So today, I'm in Starbucks, and the song comes on. And there's a kid, no more than twenty, and he knows the song. And he's singing along almost under his breath, careful not to disturb the customers. And I begin to listen to the lyrics again. And I realize this guy has poured his heart out in the song, in almost a cynical manipulation of emotions or just pure genius. Who knows? But I'm listening, and knowing the song and how big it became he seemed prescient 

Hey there Delilah 
I've got so much left to say 
If every simple song I wrote to you would take your breath away
I'd write it all 
Even more in love with me you'd fall 
We'd have it all


So I'm sitting there, thinking about me and my friends in our thirties and now forties, how X is no longer with K, who gave him the t-shirt, X whose outlook on life is going to be cynical but will at least hear you out like he heard out the guy in a teeny bopper song, and I just lose it. Well, not really. I've got shades on in the store. But I am welling up with tears, and it strikes me that to everybody looking, I'm a guy in his forties, still not grey necessarily, but getting up there in years, and I'm crying to "Hey There Delilah," which is admittedly a sort of emo manipulation of the highest order, in the middle of a chain store of which there are five in my town, and everybody looking at me must be creating their own narrative about what leads an older guy to do that in the middle of a store. Mind you, they can't see me, but this is in my head. 

And I realize that there will never, ever be a critic that can do quite what an artist can do. And that's my takeaway from all this. In the words of an intro to an Astralwerks song

Only the artist can tell
And only an artist has told
What it is to see a death
What it is to die 


Point proved and rammed home, yet again. 

And that's my emo moment for the day.  I'm doing fine by the way. Just a thought in case anybody wanted to read it. 
Never heard the song, is it a 50’s hit?

 
It's actually not that great of a song if you want to deconstruct it and all that. But it was a pretty popular one back around for that time period if you ran in emo circles. Really, emo had jumped the critical/authenticity shark with Dashboard Confessional and this made it further jump. But it's there as document, I guess, and the kid in the store knew it for sure and was singing it (probably because they pump the same loop over and over in that store, one thinks). It just reminds me of a certain joke with friends in the end, really. We would uproariously sort of critique it, but my point was sort of that who's laughing now? bit.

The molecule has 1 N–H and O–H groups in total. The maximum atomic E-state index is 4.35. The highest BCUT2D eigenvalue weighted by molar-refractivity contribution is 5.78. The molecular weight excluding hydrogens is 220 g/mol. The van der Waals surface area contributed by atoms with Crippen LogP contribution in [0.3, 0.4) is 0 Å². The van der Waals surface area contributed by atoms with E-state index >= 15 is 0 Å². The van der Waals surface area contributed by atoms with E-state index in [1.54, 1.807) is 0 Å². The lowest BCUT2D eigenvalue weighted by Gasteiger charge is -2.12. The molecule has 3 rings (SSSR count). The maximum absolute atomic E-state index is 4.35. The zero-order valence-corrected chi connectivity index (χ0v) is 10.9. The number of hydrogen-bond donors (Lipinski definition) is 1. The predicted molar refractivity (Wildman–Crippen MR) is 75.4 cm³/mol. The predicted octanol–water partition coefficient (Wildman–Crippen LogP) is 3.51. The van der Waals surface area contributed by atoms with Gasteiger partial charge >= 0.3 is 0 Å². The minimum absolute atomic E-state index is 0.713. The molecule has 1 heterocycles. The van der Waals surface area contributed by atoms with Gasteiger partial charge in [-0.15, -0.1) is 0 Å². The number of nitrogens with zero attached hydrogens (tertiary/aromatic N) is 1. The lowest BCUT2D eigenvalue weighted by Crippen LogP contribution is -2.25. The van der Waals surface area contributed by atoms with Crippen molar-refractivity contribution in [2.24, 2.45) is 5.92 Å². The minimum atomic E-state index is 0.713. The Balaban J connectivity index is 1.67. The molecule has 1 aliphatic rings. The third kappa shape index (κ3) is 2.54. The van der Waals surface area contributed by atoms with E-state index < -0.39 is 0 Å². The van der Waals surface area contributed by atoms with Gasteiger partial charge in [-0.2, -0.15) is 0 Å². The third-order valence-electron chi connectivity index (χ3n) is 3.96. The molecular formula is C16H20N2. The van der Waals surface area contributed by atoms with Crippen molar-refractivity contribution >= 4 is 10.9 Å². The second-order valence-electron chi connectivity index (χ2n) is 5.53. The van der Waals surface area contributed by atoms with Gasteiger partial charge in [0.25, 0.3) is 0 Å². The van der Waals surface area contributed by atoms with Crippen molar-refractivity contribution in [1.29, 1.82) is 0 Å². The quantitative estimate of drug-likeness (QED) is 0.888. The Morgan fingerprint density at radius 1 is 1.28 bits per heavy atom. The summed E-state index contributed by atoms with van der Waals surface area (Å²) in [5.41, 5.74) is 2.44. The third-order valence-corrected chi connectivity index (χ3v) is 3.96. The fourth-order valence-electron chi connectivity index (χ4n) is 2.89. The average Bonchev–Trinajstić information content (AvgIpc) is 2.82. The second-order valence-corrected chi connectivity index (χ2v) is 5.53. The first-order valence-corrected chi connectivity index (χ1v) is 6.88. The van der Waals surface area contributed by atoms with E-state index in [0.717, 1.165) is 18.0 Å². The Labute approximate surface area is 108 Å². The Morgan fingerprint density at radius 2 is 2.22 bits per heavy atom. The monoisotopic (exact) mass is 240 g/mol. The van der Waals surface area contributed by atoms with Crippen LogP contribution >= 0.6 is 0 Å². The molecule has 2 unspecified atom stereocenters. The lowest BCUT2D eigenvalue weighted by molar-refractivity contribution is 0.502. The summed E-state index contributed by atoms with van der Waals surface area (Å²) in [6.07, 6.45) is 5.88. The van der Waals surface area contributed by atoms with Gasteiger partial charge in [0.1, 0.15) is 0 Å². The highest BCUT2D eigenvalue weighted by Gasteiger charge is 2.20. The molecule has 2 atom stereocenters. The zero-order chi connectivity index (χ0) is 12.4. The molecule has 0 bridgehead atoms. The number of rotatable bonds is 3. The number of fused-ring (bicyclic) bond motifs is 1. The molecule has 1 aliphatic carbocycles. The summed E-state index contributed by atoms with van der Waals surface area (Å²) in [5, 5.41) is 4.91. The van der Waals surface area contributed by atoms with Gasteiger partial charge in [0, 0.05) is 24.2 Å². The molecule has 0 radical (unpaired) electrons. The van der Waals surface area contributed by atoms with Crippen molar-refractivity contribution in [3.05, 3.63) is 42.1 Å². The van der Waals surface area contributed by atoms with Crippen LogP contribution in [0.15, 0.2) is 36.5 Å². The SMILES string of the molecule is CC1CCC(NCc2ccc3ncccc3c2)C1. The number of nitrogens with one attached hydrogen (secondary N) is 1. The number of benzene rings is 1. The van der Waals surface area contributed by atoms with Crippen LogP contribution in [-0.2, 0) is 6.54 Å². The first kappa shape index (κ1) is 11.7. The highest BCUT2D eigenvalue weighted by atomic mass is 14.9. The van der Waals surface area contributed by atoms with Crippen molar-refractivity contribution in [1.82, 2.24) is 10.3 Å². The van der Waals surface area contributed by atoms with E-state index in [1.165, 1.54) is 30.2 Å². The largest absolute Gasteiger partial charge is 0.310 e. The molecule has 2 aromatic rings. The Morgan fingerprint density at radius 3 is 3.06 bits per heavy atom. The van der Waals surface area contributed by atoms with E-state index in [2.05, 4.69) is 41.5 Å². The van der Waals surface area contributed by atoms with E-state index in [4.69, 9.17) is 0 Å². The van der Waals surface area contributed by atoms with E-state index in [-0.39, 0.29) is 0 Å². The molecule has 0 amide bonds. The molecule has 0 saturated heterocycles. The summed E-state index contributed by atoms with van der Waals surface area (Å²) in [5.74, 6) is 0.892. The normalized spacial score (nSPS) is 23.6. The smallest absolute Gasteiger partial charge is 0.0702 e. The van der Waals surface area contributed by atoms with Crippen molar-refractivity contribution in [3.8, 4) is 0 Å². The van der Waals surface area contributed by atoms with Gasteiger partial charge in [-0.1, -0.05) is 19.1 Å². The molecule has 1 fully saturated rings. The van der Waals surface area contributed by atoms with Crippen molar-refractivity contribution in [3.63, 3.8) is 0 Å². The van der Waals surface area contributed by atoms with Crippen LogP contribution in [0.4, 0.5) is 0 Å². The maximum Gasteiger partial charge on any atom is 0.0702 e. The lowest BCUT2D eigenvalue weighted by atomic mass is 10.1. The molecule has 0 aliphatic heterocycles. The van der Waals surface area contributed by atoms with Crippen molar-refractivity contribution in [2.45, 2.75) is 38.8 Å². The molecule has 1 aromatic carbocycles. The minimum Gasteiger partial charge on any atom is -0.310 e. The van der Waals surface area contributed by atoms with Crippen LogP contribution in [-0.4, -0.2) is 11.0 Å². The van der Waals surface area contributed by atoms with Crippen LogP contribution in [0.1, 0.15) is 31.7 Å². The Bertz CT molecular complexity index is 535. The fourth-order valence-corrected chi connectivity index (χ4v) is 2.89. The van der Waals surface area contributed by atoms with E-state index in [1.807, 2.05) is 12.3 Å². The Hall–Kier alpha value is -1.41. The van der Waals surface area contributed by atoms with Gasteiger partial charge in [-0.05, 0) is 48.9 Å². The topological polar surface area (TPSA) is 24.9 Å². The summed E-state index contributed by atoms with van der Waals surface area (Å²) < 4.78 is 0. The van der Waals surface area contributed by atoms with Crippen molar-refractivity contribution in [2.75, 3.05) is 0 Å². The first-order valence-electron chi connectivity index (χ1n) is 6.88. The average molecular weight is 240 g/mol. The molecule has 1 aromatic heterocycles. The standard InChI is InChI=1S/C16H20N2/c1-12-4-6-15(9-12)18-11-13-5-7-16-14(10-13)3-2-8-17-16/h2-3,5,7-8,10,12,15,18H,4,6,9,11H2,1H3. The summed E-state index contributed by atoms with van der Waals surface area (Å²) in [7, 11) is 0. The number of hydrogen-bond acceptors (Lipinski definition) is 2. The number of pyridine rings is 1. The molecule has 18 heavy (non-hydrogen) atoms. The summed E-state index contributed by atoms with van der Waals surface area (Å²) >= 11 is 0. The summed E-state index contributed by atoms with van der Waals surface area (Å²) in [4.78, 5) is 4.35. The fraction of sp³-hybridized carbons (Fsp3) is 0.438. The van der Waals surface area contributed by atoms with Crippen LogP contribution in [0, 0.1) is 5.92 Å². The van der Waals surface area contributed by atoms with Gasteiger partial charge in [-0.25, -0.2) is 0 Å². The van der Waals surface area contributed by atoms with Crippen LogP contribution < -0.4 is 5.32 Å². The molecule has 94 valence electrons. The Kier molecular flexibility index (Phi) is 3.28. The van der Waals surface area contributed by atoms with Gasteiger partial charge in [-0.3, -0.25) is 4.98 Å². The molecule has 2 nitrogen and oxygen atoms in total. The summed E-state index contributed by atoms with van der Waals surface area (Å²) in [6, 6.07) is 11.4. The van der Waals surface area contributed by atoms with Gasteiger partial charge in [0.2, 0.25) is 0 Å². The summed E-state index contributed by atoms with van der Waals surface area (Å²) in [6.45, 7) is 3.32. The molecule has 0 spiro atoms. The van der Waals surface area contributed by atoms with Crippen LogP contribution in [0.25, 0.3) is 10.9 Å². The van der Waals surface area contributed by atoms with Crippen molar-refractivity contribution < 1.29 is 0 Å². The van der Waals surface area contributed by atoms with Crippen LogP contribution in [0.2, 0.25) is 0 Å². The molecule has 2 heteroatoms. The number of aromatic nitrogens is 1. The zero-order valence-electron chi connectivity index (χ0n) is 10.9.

dude ...NFW are you the music dude without ever having heard this?   
Oh, there are so many better about that time period than I am. I am nowhere near music dude when it comes to the seventies. Northern Voice is the closest we get to both seventies and modern proficiency on the board. 

Oh, and Eephus, of course. 

Listening to the album now. It came out the year I was born. That's probably how I missed it as a listening exercise. Good opening track, for sure. Very Velvet Underground-y in terms of its repetition and drone. 

 
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It's actually not that great of a song if you want to deconstruct it and all that. But it was a pretty popular one back around for that time period if you ran in emo circles. Really, emo had jumped the critical/authenticity shark with Dashboard Confessional and this made it further jump. But it's there as document, I guess, and the kid in the store knew it for sure and was singing it (probably because they pump the same loop over and over in that store, one thinks). It just reminds me of a certain joke with friends in the end, really. We would uproariously sort of critique it, but my point was sort of that who's laughing now? bit. 

Oh, there are so many better about that time period than I am. I am nowhere near music dude when it comes to the seventies. Northern Voice is the closest we get to both seventies and modern proficiency on the board. 


go now and listen please.

 
Brian Eno does not well up at the thought of "Hey There Delilah" 

No siree, no way. 

Send for an ambulance
Or an accident investigator


 
In a rare confluence of events, I just texted X. X is coming to L.A. for two weeks on the 1st. We're planning on hanging out. Should be intetresting. 

 
Some years ago I was curious about the origin of this song and did some research.  Turns out Delilah didn't even know the singer.  When it was revealed she was the Delilah that the song was written about her father yelled at her "WHAT EXACTLY ARE YOU DOING TO THIS BOY?!!" 

I'm sure he was somewhat relieved to learn that they hadn't been on so much as a date. 

:lmao:

 
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The last three responses have all been mint and exactly what I'd hoped for. 

Beautiful Delilah, sweet as apple pie...

 
Some years ago I was curious about the origin of this song and did some research.  Turns out Delilah didn't even know the singer.  When it was revealed she was the Delilah that the song was written about her father yelled at her "WHAT EXACTLY ARE YOU DOING TO THIS BOY?!!" 

I'm sure he was somewhat relieved to learn that they hadn't been on so much as a date. 

:lmao:
Link? 

Never mind, I found the story with a quick Google search. I actually had always figured it was a mythical Delilah and not a real love affair. I figured it was unrequited. There's such a melancholia to the song. 

 
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rockaction said: